The Invisible Man Essay

Words: 1032
Pages: 5

Throughout life there are moments where an individual must conform to society and the people around them in order to be accepted, however it is the individual actions and how the individual chooses to conform that creates their unique identity and place within that society. Ralph Ellison published the novel that follows a sense of outward conformity and obedience to an established order while at the same time invoking an inward questioning of the roles an individual plays within such an order. The main character is forced to conform to the cliché laws and expectations of the laws and expectations of the society that he lives in, in order to survive and function within them, while he privately goes against these societies in order to define …show more content…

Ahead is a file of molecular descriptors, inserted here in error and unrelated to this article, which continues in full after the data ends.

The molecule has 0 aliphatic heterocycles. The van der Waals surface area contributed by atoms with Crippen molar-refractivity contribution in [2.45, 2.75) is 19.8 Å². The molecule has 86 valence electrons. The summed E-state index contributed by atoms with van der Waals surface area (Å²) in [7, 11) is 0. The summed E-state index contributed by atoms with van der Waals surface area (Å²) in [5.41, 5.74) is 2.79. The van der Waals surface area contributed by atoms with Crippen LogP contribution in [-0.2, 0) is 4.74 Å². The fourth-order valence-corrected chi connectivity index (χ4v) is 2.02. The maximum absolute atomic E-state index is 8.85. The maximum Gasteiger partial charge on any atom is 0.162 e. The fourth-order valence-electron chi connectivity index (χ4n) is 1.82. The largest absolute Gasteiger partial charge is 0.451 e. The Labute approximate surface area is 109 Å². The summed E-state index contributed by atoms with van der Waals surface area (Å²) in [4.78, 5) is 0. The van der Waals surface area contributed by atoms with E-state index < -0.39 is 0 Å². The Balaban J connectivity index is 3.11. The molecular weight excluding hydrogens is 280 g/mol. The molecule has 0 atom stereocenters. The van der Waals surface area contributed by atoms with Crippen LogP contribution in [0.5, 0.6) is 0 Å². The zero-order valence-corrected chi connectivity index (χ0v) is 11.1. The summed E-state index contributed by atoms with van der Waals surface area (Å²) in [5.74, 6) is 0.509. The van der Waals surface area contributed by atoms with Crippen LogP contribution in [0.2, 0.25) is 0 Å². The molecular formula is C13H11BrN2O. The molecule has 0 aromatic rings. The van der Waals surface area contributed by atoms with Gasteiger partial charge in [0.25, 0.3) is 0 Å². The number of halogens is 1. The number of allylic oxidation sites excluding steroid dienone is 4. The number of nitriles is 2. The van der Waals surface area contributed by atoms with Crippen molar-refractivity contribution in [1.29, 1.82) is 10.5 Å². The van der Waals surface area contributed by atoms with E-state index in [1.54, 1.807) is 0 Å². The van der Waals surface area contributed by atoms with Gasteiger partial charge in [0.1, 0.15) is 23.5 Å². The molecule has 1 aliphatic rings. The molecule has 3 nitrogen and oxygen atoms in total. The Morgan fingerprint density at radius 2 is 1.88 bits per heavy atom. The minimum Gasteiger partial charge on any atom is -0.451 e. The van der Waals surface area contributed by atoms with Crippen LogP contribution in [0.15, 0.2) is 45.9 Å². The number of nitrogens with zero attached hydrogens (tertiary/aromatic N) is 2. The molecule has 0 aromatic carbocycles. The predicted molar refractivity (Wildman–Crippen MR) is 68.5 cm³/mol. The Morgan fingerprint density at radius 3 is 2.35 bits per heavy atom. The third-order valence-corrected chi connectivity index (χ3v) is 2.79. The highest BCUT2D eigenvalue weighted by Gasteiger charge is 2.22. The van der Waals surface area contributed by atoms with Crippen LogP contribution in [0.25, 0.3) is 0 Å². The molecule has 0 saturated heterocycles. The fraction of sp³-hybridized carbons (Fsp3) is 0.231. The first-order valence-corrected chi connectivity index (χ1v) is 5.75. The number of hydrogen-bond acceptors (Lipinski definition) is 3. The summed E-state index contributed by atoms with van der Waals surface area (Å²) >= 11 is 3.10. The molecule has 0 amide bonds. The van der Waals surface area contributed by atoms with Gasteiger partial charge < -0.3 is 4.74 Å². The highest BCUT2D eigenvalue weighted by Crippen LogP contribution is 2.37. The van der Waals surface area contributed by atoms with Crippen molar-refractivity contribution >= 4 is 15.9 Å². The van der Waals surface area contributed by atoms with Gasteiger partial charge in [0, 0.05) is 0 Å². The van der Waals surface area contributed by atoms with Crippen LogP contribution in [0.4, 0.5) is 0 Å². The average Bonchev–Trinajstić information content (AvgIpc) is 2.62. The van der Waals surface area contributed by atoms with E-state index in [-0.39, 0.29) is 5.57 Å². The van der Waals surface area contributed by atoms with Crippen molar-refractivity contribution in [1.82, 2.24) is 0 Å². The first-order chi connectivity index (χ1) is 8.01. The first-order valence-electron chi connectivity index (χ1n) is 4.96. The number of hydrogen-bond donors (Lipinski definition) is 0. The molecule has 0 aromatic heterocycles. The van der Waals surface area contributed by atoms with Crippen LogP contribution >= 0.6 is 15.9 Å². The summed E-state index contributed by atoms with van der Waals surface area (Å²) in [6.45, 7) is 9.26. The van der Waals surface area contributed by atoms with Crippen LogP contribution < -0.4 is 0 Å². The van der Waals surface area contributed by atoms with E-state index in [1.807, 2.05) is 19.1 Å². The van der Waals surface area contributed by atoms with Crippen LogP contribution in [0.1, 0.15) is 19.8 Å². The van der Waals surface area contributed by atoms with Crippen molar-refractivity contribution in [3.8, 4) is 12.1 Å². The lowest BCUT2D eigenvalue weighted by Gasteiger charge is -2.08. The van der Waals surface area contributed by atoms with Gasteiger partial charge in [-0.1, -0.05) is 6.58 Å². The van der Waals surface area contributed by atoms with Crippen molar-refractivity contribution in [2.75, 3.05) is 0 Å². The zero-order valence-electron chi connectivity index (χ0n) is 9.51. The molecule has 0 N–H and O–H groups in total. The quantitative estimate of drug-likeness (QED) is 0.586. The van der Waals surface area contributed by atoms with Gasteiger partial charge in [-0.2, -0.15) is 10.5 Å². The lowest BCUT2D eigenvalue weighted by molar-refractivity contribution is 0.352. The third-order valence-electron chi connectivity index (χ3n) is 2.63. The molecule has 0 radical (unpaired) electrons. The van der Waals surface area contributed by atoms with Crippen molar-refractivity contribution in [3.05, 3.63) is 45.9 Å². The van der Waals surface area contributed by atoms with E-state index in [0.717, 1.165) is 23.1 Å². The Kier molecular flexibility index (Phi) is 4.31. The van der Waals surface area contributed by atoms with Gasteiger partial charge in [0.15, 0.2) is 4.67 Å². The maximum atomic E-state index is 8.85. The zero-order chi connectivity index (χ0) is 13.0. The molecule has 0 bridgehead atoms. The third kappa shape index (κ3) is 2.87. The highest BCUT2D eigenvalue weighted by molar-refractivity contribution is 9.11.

At the same time of his conformity, the narrator is continually questioning who he really is in his own inward reflections upon himself. In the search for his true identity, the narrator takes on other identities which he at first believes are his own. As he follows these identities through, he finds both more security with them while also finding more questioning leading him away and to new identities. The first questioning he notices occurs at the school after Bledsoe tells him, “you learn where you are and get yourself power, influence, contact with powerful and influential people –then stay in the dark and use it” (145) causing the narrator to question his place in society that he thought he served, finding that he isn’t there to just serve the white society, but that he has a greater influence then he thought. This answer to his question is later reinforced when he goes to work for Liberty Paints and finds that, “I been studying this machinery for over twenty-five years….That fool couldn’t make no engineer ‘cause he can’t see what ‘s staring him straight in the face”(217) where just because a man may have a better theoretical understanding of the job doesn’t mean he can actually perform the job, where Liberty Paints must rely on Lucius Brockway rather than someone higher in society portraying the need for the oppressed black society. This eventually leads the narrator to